Professor Date Consider how one (or many) of the characters in Harper Lee’s To Kill a Mockingbird are constructing their identity. Analyze how their identity (or identities) are constructed using a school of literary criticism. To Kill a Mockingbird is a masterpiece of American fiction…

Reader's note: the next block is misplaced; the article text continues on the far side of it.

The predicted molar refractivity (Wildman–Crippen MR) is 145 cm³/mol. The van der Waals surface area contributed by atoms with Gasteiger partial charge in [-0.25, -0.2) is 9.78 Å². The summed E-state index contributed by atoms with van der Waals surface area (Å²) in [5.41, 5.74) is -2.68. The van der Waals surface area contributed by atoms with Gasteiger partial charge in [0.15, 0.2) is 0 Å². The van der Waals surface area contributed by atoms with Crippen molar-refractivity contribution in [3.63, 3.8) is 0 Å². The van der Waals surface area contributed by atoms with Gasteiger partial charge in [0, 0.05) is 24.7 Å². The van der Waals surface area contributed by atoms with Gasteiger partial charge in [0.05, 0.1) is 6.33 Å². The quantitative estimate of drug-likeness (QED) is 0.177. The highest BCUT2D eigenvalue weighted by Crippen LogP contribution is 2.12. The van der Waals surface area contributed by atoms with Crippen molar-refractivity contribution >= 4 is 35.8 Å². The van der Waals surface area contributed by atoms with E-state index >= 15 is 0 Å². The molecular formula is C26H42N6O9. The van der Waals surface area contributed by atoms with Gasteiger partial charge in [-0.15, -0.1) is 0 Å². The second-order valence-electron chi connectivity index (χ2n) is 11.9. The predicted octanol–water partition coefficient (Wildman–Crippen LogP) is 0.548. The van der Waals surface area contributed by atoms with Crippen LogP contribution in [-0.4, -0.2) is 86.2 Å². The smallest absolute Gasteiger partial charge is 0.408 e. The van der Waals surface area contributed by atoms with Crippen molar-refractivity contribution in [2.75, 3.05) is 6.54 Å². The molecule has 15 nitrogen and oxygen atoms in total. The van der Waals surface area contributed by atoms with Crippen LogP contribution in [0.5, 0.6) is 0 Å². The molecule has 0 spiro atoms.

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It could be studied with equal felicity under the feminist, psychoanalytic or formalistic critical frameworks. To this extent, the novel can be said to be ‘polysemic’. Polysemy is the state of having more than one meaning. Though first coined to describe a linguistic phenomenon, the term has now gained a broader meaning so that it is also applied in discussing authorial intent in literary works. Also implied in the term ‘polysemy’ is the notion that perceptions vary depending on the particular identity of the reader, and “that words are multi-ordinal; these characteristics can lead to or permit conscious or unconscious confusion. The existence of diverging perceptions and language are explained through general semantics. Two significant ideas of general semantics are non-identity and infinity of values. Each of these ideas is manifest in the novel To Kill a Mockingbird by Harper Lee.” (Kasper, 2006, p.273) With the help of insights offered by Marxist school of literary criticism, this essay will argue that social class is a major divisive factor in the novel. A central theme of the novel is its characters’ tendency to strongly identify with their race. Just as race separates, the human will is shown to overcome this difference. The decision by Atticus Finch to defend the black Tom Robinson is the most luminous example. Atticus’ defense of the innocent Robinson proves a daunting task. Despite convincing evidence to acquit Robinson from his guilt, the exclusively white jury convicts him all the same. Even the prison officials concoct a fake encounter and shoot Robinson while he was allegedly trying to escape. What is so shocking is that even within the confines of institutions of law and law enforcement, racial identity plays a dominant and destructive role. Clearly, racial prejudice overwhelms notions of fairness and justice espoused by law. (Singley, 2002, p.47) Applying Marxist critical thought to the novel we see how race is strongly correlated with class. This means that all the blacks in the novel are inevitably also poor. This relationship between race and class makes the study of Atticus Finch all that more interesting and important. Atticus Finch is an exception to the typical characterization of white men – those seen in the novel as well as they actually existed in early twentieth century America. It order to deconstruct the formative ingredients behind Atticus Finch’s identity, we have to consider his upbringing, his influences, etc. From the references available in the text, we learn that Atticus Finch was a pious man. He is someone who looked up to the words of the scriptures in both letter and spirit. He brings the same attitude and mindset to his work as a lawyer. For Atticus, the spirit is more important than the literal interpretations of law – a concept he assimilated from his personal realizations of God. The manner in which Atticus brings up his own children is another indication of how his character is constructed. It is fair to assume that cherished values and virtues are inculcated by parents in their children. Just as Atticus’ children Scout and Jem are raised without prejudice or hatred, he in turn must have been raised the same way. So, it is fair to claim that Atticus’ identity development falls outside Marxist literary critique, for there is no trace of identity with class that is central to Marxism. On the other hand, religion and culture play